May is Better Hearing Month—An Audiologist’s Role in Helping You Hear

May is Better Hearing Month and the perfect time to learn more about audiologists, the healthcare professionals who can help determine whether you have a hearing loss, and can help you hear your best.

What is an audiologist?

An audiologist is a degreed professional who specializes in the diagnosis and non-medical treatment of hearing loss, tinnitus, and balance disorders. Audiologists receive extensive education in hearing and balance disorders. They have earned a doctoral degree, indicated by the credentials Au.D., (Doctor of Audiology—clinical degree); or Ph.D. (Doctor of Philosophy—research and/or clinical research degree).

As part of their post-graduate four-year doctoral training, audiologists spend a final year completing an externship experience supervised by a licensed audiologist. Associated Audiologists has externs working alongside their degreed professionals. The externship provides practical, hands-on, advanced experience and ensures that these professionals have the experience necessary to care for patients upon completion of their degree requirements.

Furthermore, audiologists can specialize in a wide range of areas, including prescribing, fitting and adjusting hearing aids and other assistive devices.

In addition, audiologists also screen the hearing of newborns, teach listening/communication skills and strategies, assess individuals with central auditory processing disorders, diagnose and manage tinnitus and misophonia (sound sensitivity), provide and manage hearing conservation, and diagnose and treat dizziness and balance disorders.

Audiologists may be invited to provide clinical teaching and adjunct clinical supervision at universities and colleges that have audiology programs. Some members of the Associated Audiologists team serve as adjunct faculty at the University of Kansas Medical Center.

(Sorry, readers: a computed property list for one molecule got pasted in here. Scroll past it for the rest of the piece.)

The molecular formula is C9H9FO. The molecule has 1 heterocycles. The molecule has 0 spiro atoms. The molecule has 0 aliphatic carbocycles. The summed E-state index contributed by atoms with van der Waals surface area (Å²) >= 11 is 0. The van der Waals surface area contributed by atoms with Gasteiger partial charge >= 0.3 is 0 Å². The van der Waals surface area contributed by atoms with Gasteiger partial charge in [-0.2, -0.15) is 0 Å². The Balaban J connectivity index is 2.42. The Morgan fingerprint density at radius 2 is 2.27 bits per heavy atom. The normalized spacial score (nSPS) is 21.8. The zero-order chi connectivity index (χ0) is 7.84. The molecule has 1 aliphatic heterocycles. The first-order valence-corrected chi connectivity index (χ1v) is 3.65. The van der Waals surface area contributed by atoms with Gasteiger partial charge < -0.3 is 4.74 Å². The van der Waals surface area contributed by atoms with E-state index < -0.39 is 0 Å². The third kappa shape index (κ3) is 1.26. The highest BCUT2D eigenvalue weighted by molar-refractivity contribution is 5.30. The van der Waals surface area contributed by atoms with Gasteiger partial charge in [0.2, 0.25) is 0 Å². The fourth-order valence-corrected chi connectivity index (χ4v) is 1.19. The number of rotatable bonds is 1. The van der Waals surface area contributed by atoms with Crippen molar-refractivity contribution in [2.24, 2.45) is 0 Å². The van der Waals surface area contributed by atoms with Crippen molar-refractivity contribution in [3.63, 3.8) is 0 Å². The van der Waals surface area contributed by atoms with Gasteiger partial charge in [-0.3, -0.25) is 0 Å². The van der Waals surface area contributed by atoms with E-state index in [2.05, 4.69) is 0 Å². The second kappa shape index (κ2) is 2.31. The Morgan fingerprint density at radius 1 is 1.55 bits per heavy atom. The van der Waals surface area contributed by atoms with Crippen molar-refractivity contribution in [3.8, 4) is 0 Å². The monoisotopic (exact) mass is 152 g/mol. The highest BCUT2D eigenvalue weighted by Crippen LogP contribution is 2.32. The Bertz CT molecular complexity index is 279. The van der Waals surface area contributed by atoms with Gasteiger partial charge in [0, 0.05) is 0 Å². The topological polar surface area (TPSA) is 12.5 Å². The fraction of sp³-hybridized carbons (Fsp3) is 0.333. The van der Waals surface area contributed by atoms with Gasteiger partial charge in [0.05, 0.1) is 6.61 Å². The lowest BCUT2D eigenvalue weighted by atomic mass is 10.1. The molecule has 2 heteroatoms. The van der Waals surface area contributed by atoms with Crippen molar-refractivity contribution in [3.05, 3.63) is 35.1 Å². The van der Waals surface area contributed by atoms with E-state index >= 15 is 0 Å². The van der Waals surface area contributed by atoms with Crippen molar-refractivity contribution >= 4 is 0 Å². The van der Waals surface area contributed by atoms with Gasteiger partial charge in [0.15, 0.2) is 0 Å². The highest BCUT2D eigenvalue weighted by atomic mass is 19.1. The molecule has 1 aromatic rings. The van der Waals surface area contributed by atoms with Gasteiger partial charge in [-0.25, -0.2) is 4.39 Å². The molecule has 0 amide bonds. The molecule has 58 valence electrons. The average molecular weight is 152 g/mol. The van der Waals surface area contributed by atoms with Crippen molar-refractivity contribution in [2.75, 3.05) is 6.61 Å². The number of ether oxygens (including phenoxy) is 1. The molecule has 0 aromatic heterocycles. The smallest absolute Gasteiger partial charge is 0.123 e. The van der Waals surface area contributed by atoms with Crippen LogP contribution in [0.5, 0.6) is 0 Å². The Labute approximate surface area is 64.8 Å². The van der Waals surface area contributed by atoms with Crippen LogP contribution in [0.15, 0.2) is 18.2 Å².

According to the American Speech-Language-Hearing Association, audiologists are qualified to:

  • Evaluate and treat hearing, balance, and tinnitus disorders.
  • Select and custom-fit hearing aids and assistive technology.
  • Evaluate and treat dizziness and balance problems.
  • Screen individuals to identify possible hearing disorders. Testing can confirm if a hearing loss is present and determine the kind and degree of loss.
  • Explain how to protect hearing from the effects of noise.
  • Advise people about how to treat and cope with ringing in the ears or tinnitus.

Though over-the-counter hearing aids may soon be available to the public, working with an audiologist is especially important for a couple of reasons. First, in order to know whether you have a hearing loss and how severe it is, you need to be evaluated by an audiologist.

Second, if your hearing loss is moderate to severe, you’ll require prescription hearing aids which are medical devices regulated by the Food and Drug Administration (FDA). These devices must be recommended, prescribed, and fit by licensed professionals. This standard is in place to protect the individual with hearing loss, because not all individuals are candidates for hearing aids.

In addition, audiologists are knowledgeable regarding the hundreds of types and styles of hearing aids available, and make recommendations based on your type of hearing loss, lifestyle and budget. They should use verification equipment, such as real-ear measurements, to check that your hearing aids are programmed for your specific hearing loss and are working at peak performance.

All of these are important issues that can impact your satisfaction with hearing aids. An audiologist also can make recommendations for assistive hearing technology to help you hear better in challenging listening situations, such as in meetings, on the phone, or in noisy restaurants.

And, an audiologist should schedule follow-up appointments with you to be certain your hearing aids continue to function well, and to monitor changes in your hearing.

All members of the Associated Audiologists team are doctoral-level audiologists who belong to the American Speech-Language-Hearing Association and the Academy of Doctors of Audiology. They uphold the professional codes of ethics of these organizations and keep their patients’ best interests at the forefront of all they do.

Schedule an appointment with a doctoral-level audiologist.